2. A hollow structure according to claim 1 and wherein one of said surfaces is attached to a backing member which is in the form of a ducting and the other one of which presents a smooth surface to a flow of fluid in the ducting.

3. A hollow structure according to claim 2 and wherein the strips are metallic and are rivetted onto a backing plate.

4. A hollow structure according to claim 2 and wherein means are provided defining perforations in both the backing member and in one of the surfaces formed by the strips and the strips are attached to the backing member so that said one perforated surface contacts the backing member with the perforations in the surface aligned with those in the backing member for the passage therethrough of a cooling fluid.

5. A hollow structure according to claim 4 and wherein the backing member comprises two spaced apart walls with passages therebetween for the supply of a cooling fluid to the perforations.

6. A hollow structure according to claim 1 and wherein means are provided defining perforations in one of the surfaces formed by the strips, and a backing member attached to the other of the surfaces formed by the strip.

7. A hollow structure according to claim 6 and wherein the areas of the perforations total substantially one quarter of the area of the surface.

8. A hollow structure as claimed in claim 6 and in which the strips are made from a non-metallic material.

Patent Citations
Cited PatentFiling datePublication dateApplicantTitle
US3214321 *Nov 16, 1962Oct 26, 1965Harold E GrahamPlastic structural member and method of making same
US3318064 *Nov 15, 1963May 9, 1967Gen Dynamics CorpThermal insulation system
DD28213A * Title not available
DE1484323A1 *Mar 8, 1963Mar 13, 1969Messerschmitt Werke Flugzeug UBiegungssteifes,plattenfoermiges Bauelement und Verfahren zur Herstellung der Versteifungslage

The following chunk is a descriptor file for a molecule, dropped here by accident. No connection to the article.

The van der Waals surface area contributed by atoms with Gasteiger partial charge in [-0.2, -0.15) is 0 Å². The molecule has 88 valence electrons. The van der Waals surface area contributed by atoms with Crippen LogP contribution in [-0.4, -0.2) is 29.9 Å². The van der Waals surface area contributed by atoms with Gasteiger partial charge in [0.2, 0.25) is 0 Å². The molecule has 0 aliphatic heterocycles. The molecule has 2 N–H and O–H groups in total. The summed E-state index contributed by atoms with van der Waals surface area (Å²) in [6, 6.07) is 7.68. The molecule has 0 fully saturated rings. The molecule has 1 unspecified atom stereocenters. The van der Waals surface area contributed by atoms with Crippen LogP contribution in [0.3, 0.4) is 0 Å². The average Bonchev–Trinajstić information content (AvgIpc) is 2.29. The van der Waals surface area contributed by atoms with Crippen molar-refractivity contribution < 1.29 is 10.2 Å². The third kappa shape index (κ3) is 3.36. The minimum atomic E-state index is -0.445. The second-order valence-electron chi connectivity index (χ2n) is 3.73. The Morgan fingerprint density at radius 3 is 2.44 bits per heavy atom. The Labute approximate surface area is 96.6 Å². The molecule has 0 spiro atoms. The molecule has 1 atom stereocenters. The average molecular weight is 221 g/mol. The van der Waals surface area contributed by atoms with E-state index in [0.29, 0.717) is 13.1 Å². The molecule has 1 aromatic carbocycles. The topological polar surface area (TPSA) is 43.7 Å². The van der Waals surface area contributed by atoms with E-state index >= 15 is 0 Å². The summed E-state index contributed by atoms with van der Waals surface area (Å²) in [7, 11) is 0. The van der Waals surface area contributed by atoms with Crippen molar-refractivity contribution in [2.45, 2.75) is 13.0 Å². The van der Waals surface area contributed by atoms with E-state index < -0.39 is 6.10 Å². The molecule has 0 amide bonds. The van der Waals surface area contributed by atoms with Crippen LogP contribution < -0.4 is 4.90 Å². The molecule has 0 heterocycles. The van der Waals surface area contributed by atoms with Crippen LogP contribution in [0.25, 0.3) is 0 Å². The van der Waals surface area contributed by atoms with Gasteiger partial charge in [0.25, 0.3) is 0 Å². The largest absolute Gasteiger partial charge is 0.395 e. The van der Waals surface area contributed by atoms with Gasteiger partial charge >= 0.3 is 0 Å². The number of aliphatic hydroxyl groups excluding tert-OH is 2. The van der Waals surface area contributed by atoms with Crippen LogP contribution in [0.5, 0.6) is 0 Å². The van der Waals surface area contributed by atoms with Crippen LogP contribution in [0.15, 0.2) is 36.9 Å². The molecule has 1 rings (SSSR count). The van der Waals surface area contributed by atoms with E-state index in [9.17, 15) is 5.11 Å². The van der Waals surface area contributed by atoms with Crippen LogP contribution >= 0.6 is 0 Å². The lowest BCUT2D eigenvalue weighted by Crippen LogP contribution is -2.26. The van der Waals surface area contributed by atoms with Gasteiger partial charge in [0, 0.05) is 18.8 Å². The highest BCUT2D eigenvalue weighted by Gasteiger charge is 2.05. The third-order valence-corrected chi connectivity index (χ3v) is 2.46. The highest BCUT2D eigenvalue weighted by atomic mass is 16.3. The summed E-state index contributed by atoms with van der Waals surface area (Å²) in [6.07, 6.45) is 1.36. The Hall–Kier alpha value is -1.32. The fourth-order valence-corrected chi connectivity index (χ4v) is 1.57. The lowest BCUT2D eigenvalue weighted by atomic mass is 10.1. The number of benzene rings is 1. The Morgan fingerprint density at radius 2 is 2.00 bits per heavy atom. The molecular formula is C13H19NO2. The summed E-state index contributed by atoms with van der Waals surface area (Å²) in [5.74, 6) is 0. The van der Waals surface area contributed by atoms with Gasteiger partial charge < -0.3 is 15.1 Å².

FR1166394A * Title not available
Referenced by
Citing PatentFiling datePublication dateApplicantTitle
US3808394 *Mar 31, 1972Apr 30, 1974Anjac PlasticsCreating holes in flexible members
US3895152 *Dec 26, 1973Jul 15, 1975Continental Oil CoA composite cellular construction
US4011703 *Jun 25, 1975Mar 15, 1977Umberto TanzilliBuilding element for making insulating panels and panels assembled therefrom
US4023617 *Dec 18, 1974May 17, 1977Continental Oil CompanyConstruction having integral circulatory system
US4317503 *Nov 19, 1979Mar 2, 1982Ingemanssons Ingenjorsbyra AbSound insulating building element
US4858401 *Jan 15, 1988Aug 22, 1989Thorp Graham MCable ducting system
US5800905 *Sep 19, 1995Sep 1, 1998Atd CorporationPad including heat sink and thermal insulation area
US7024832 *Sep 6, 2001Apr 11, 2006Matumotokenkou Kabushiki KaishaThermal insulation structure of housing and heat shielding member used for same
WO2012006183A2 *Jun 29, 2011Jan 12, 2012H2Safe, LlcFluid container
Classifications
U.S. Classification52/144, 52/505, 52/793.1
International ClassificationF16L59/06, E04C2/40, F28F3/02, E04C2/34, F28F3/00, E04B1/74
Cooperative ClassificationE04C2/3405, E04C2002/3461, E04C2/40, F16L59/06, F28F3/027, E04B1/74
European ClassificationF28F3/02D2, F16L59/06, E04C2/34B, E04C2/40, E04B1/74